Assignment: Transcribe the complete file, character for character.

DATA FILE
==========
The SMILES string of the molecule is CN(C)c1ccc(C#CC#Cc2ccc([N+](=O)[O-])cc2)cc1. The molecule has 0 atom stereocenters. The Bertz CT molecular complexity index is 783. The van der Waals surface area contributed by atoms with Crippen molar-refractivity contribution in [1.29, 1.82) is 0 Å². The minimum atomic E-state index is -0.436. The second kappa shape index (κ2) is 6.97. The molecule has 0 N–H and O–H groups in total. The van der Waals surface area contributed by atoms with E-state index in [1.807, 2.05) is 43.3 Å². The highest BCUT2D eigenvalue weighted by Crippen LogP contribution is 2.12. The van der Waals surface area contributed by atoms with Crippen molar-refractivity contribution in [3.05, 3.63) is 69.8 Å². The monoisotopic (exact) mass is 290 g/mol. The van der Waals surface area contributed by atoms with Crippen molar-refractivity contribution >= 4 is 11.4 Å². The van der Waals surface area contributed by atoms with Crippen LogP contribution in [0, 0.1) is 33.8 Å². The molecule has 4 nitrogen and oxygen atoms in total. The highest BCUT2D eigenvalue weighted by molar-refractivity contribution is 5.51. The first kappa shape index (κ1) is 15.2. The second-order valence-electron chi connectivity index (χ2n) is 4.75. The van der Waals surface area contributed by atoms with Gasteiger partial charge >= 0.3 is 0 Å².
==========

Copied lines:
The SMILES string of the molecule is CN(C)c1ccc(C#CC#Cc2ccc([N+](=O)[O-])cc2)cc1. The molecule has 0 atom stereocenters. The Bertz CT molecular complexity index is 783. The van der Waals surface area contributed by atoms with Crippen molar-refractivity contribution in [1.29, 1.82) is 0 Å². The minimum atomic E-state index is -0.436. The second kappa shape index (κ2) is 6.97. The molecule has 0 N–H and O–H groups in total. The van der Waals surface area contributed by atoms with E-state index in [1.807, 2.05) is 43.3 Å². The highest BCUT2D eigenvalue weighted by Crippen LogP contribution is 2.12. The van der Waals surface area contributed by atoms with Crippen molar-refractivity contribution in [3.05, 3.63) is 69.8 Å². The monoisotopic (exact) mass is 290 g/mol. The van der Waals surface area contributed by atoms with Crippen molar-refractivity contribution >= 4 is 11.4 Å². The van der Waals surface area contributed by atoms with Crippen LogP contribution in [0, 0.1) is 33.8 Å². The molecule has 4 nitrogen and oxygen atoms in total. The highest BCUT2D eigenvalue weighted by molar-refractivity contribution is 5.51. The first kappa shape index (κ1) is 15.2. The second-order valence-electron chi connectivity index (χ2n) is 4.75. The van der Waals surface area contributed by atoms with Gasteiger partial charge >= 0.3 is 0 Å².